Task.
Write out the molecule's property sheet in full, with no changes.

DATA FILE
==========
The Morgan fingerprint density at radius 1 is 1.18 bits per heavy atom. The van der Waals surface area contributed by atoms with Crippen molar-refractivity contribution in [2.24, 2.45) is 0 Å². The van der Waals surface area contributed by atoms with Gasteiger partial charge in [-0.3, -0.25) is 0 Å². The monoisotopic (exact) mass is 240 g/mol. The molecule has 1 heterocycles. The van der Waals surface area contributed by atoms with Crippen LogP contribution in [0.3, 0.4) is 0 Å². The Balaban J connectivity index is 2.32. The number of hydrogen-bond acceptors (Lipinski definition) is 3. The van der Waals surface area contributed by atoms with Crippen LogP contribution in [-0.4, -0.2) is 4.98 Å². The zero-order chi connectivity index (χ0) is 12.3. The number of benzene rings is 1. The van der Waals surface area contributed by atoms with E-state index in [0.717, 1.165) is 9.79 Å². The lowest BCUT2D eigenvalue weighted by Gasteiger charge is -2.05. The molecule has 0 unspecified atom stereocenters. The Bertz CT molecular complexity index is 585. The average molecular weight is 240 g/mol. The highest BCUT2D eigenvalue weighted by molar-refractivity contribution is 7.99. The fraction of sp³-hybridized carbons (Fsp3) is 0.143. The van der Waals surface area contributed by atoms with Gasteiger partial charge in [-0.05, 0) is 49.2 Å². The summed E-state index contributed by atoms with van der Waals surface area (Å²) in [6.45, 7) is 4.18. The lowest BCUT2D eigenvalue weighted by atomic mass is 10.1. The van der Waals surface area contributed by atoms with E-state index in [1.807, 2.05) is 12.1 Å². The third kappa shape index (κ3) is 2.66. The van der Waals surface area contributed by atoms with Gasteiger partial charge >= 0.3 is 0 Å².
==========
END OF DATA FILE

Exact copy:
The Morgan fingerprint density at radius 1 is 1.18 bits per heavy atom. The van der Waals surface area contributed by atoms with Crippen molar-refractivity contribution in [2.24, 2.45) is 0 Å². The van der Waals surface area contributed by atoms with Gasteiger partial charge in [-0.3, -0.25) is 0 Å². The monoisotopic (exact) mass is 240 g/mol. The molecule has 1 heterocycles. The van der Waals surface area contributed by atoms with Crippen LogP contribution in [0.3, 0.4) is 0 Å². The Balaban J connectivity index is 2.32. The number of hydrogen-bond acceptors (Lipinski definition) is 3. The van der Waals surface area contributed by atoms with Crippen LogP contribution in [-0.4, -0.2) is 4.98 Å². The zero-order chi connectivity index (χ0) is 12.3. The number of benzene rings is 1. The van der Waals surface area contributed by atoms with E-state index in [0.717, 1.165) is 9.79 Å². The lowest BCUT2D eigenvalue weighted by Gasteiger charge is -2.05. The molecule has 0 unspecified atom stereocenters. The Bertz CT molecular complexity index is 585. The average molecular weight is 240 g/mol. The highest BCUT2D eigenvalue weighted by molar-refractivity contribution is 7.99. The fraction of sp³-hybridized carbons (Fsp3) is 0.143. The van der Waals surface area contributed by atoms with Gasteiger partial charge in [-0.05, 0) is 49.2 Å². The summed E-state index contributed by atoms with van der Waals surface area (Å²) in [6.45, 7) is 4.18. The lowest BCUT2D eigenvalue weighted by atomic mass is 10.1. The van der Waals surface area contributed by atoms with E-state index in [1.807, 2.05) is 12.1 Å². The third kappa shape index (κ3) is 2.66. The van der Waals surface area contributed by atoms with Gasteiger partial charge >= 0.3 is 0 Å².